We had saved our allowances. We had . . . ummm . . . permission . . .
Maybe I should tell you the whole story . . .
Jody was staying with me at the ranch for a few days while her parents were away on holiday.
We had conceived a marvelous scheme while we were supposed to be sleeping.
Just before my dad threatened to separate us for the night.
For the record, I don't know why they are called 'sleep overs'. Nothing resembling sleeping ever takes place. But I digress . . .
Jody and I had come up with this amazing idea. To hold a fair. With different contests and featuring real, bona-fide prizes of toys or candy. It was the best plan ever! Stupendous! The school would be talking about it for years!
Our plans grew and hatched more plans.
Barnum and Bailey would be put to shame! (I didn't know who they were, but whenever a circus was talked about, they were mentioned, so they must be important.)
There was only one hitch in our marvellous plan.
We were eight years old, in grade three, and needed permission to go downtown to purchase the necessary candy and prizes.
And my mom refused to give us the necessary legal document.
Pffff . . .
We even provided the statement, already spelled out. All she had to do was sign.
She refused.
For sure, Barnum and Bailey didn't have such complications . . .
We were still puzzling over this difficulty when we got on the bus and sat in front of one of the grade 12 girls. We talked and talked, but no solutions were forthcoming.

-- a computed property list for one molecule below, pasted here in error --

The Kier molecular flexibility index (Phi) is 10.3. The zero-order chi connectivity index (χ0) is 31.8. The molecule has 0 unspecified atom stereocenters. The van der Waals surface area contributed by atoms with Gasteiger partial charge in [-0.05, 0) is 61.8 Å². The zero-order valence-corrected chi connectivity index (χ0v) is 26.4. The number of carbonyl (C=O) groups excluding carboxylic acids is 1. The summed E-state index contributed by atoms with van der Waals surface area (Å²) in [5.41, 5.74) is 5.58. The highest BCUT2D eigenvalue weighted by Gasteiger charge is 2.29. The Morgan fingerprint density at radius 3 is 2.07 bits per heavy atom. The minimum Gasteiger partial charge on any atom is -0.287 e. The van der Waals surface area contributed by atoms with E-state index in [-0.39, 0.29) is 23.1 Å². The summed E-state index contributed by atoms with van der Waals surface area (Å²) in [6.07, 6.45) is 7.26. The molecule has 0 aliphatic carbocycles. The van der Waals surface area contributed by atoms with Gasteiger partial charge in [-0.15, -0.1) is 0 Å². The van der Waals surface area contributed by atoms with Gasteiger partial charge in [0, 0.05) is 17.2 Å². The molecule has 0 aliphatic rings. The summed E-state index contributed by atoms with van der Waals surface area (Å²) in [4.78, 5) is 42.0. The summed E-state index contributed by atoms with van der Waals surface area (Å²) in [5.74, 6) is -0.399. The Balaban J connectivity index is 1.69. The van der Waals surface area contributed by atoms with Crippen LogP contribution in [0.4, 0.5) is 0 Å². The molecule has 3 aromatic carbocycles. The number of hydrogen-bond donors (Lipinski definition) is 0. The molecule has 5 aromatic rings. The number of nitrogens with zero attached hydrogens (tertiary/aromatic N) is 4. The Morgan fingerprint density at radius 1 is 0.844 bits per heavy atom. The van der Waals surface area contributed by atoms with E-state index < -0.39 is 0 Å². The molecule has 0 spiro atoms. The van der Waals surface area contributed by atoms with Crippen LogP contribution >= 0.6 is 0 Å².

The girl leaned over the seat and asked one of us to retrieve a pen she had dropped. I complied, still talking.
She reached out her hand to take the pen.
I paused, looking at her. At her . . . fully-grown hand.
That knew how to write in script.
That couldn't help but fool our teacher.
I smiled.
Later, we skipped happily off the bus, content in the knowledge that the two of us were smarter than our teacher. Than anyone. Than the whole world.
We duly presented the paper, properly signed, to Mrs. Hofer. She scanned it.
“Huh. I thought Jody's mom wasn't due home for a few more days.”
“Oh, she's back!” we assured her.
She nodded.
We bounced happily from the room. We had succeeded.
Our fair was underway.
We ran all the way downtown and had a marvelous time blowing our combined $.75 on penny candies and trinkets.
Then, clutching our paper bags of magic, we ran all the way back.
Our fair was a success. We conducted games and races and magnanimously handed out prizes, happily certain we were idolized by every child on the playground.
That everyone wished they were us.
Then, just as the bell rang, Kathy ran up to tell us that we were wanted.
In the principal's office.